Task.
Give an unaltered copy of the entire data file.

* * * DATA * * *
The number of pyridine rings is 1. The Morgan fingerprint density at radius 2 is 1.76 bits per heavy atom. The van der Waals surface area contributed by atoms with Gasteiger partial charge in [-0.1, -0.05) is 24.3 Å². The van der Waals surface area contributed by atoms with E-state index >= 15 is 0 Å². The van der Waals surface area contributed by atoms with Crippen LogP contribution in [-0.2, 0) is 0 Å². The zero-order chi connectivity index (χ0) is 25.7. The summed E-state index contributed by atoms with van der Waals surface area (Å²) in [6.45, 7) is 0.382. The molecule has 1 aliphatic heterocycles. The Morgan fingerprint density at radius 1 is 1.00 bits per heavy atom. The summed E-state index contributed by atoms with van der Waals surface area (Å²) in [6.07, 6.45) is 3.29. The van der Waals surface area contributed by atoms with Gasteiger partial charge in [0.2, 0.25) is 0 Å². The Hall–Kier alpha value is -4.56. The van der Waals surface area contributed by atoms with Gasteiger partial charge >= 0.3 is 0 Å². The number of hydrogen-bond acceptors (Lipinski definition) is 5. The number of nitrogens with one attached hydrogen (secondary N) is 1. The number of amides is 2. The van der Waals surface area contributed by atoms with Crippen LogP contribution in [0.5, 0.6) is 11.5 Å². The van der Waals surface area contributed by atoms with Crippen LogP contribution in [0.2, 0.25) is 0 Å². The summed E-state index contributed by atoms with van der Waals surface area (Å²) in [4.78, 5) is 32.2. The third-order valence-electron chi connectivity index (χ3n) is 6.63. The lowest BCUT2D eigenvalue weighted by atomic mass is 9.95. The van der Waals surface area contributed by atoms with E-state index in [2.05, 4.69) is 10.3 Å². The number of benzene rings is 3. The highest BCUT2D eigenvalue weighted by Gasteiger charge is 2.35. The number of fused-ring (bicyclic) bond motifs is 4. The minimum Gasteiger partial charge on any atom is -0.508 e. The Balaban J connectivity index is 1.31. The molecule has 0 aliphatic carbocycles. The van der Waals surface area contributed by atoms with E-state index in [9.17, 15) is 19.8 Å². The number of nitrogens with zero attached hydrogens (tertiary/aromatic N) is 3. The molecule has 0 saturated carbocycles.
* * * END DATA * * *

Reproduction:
The number of pyridine rings is 1. The Morgan fingerprint density at radius 2 is 1.76 bits per heavy atom. The van der Waals surface area contributed by atoms with Gasteiger partial charge in [-0.1, -0.05) is 24.3 Å². The van der Waals surface area contributed by atoms with E-state index >= 15 is 0 Å². The van der Waals surface area contributed by atoms with Crippen LogP contribution in [-0.2, 0) is 0 Å². The zero-order chi connectivity index (χ0) is 25.7. The summed E-state index contributed by atoms with van der Waals surface area (Å²) in [6.45, 7) is 0.382. The molecule has 1 aliphatic heterocycles. The Morgan fingerprint density at radius 1 is 1.00 bits per heavy atom. The summed E-state index contributed by atoms with van der Waals surface area (Å²) in [6.07, 6.45) is 3.29. The van der Waals surface area contributed by atoms with Gasteiger partial charge in [0.2, 0.25) is 0 Å². The Hall–Kier alpha value is -4.56. The van der Waals surface area contributed by atoms with Gasteiger partial charge >= 0.3 is 0 Å². The number of hydrogen-bond acceptors (Lipinski definition) is 5. The number of nitrogens with one attached hydrogen (secondary N) is 1. The number of amides is 2. The van der Waals surface area contributed by atoms with Crippen LogP contribution in [0.5, 0.6) is 11.5 Å². The van der Waals surface area contributed by atoms with Crippen LogP contribution in [0.2, 0.25) is 0 Å². The summed E-state index contributed by atoms with van der Waals surface area (Å²) in [4.78, 5) is 32.2. The third-order valence-electron chi connectivity index (χ3n) is 6.63. The lowest BCUT2D eigenvalue weighted by atomic mass is 9.95. The van der Waals surface area contributed by atoms with E-state index in [2.05, 4.69) is 10.3 Å². The number of benzene rings is 3. The highest BCUT2D eigenvalue weighted by Gasteiger charge is 2.35. The number of fused-ring (bicyclic) bond motifs is 4. The minimum Gasteiger partial charge on any atom is -0.508 e. The Balaban J connectivity index is 1.31. The molecule has 0 aliphatic carbocycles. The van der Waals surface area contributed by atoms with E-state index in [9.17, 15) is 19.8 Å². The number of nitrogens with zero attached hydrogens (tertiary/aromatic N) is 3. The molecule has 0 saturated carbocycles.